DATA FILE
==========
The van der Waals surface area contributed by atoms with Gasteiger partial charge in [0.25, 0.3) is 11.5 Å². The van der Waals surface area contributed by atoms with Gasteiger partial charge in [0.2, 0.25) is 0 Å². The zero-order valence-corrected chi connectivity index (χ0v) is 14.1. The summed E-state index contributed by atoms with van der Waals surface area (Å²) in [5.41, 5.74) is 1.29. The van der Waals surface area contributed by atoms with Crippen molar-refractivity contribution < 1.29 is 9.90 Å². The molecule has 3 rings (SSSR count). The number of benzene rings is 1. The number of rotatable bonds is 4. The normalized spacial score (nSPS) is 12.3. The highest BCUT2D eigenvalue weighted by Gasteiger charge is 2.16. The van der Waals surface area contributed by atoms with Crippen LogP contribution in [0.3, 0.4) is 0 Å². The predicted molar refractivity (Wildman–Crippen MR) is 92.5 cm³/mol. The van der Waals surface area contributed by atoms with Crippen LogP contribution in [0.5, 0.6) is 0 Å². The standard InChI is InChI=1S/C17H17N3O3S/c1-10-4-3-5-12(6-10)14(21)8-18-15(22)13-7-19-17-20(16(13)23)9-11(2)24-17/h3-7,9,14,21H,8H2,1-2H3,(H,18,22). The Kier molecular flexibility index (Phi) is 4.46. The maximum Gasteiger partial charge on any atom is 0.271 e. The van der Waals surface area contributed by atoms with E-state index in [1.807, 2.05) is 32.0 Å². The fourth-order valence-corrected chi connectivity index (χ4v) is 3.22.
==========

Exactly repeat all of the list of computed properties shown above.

The van der Waals surface area contributed by atoms with Gasteiger partial charge in [0.25, 0.3) is 11.5 Å². The van der Waals surface area contributed by atoms with Gasteiger partial charge in [0.2, 0.25) is 0 Å². The zero-order valence-corrected chi connectivity index (χ0v) is 14.1. The summed E-state index contributed by atoms with van der Waals surface area (Å²) in [5.41, 5.74) is 1.29. The van der Waals surface area contributed by atoms with Crippen molar-refractivity contribution < 1.29 is 9.90 Å². The molecule has 3 rings (SSSR count). The number of benzene rings is 1. The number of rotatable bonds is 4. The normalized spacial score (nSPS) is 12.3. The highest BCUT2D eigenvalue weighted by Gasteiger charge is 2.16. The van der Waals surface area contributed by atoms with Crippen LogP contribution in [0.3, 0.4) is 0 Å². The predicted molar refractivity (Wildman–Crippen MR) is 92.5 cm³/mol. The van der Waals surface area contributed by atoms with Crippen LogP contribution in [0.5, 0.6) is 0 Å². The standard InChI is InChI=1S/C17H17N3O3S/c1-10-4-3-5-12(6-10)14(21)8-18-15(22)13-7-19-17-20(16(13)23)9-11(2)24-17/h3-7,9,14,21H,8H2,1-2H3,(H,18,22). The Kier molecular flexibility index (Phi) is 4.46. The maximum Gasteiger partial charge on any atom is 0.271 e. The van der Waals surface area contributed by atoms with E-state index in [1.807, 2.05) is 32.0 Å². The fourth-order valence-corrected chi connectivity index (χ4v) is 3.22.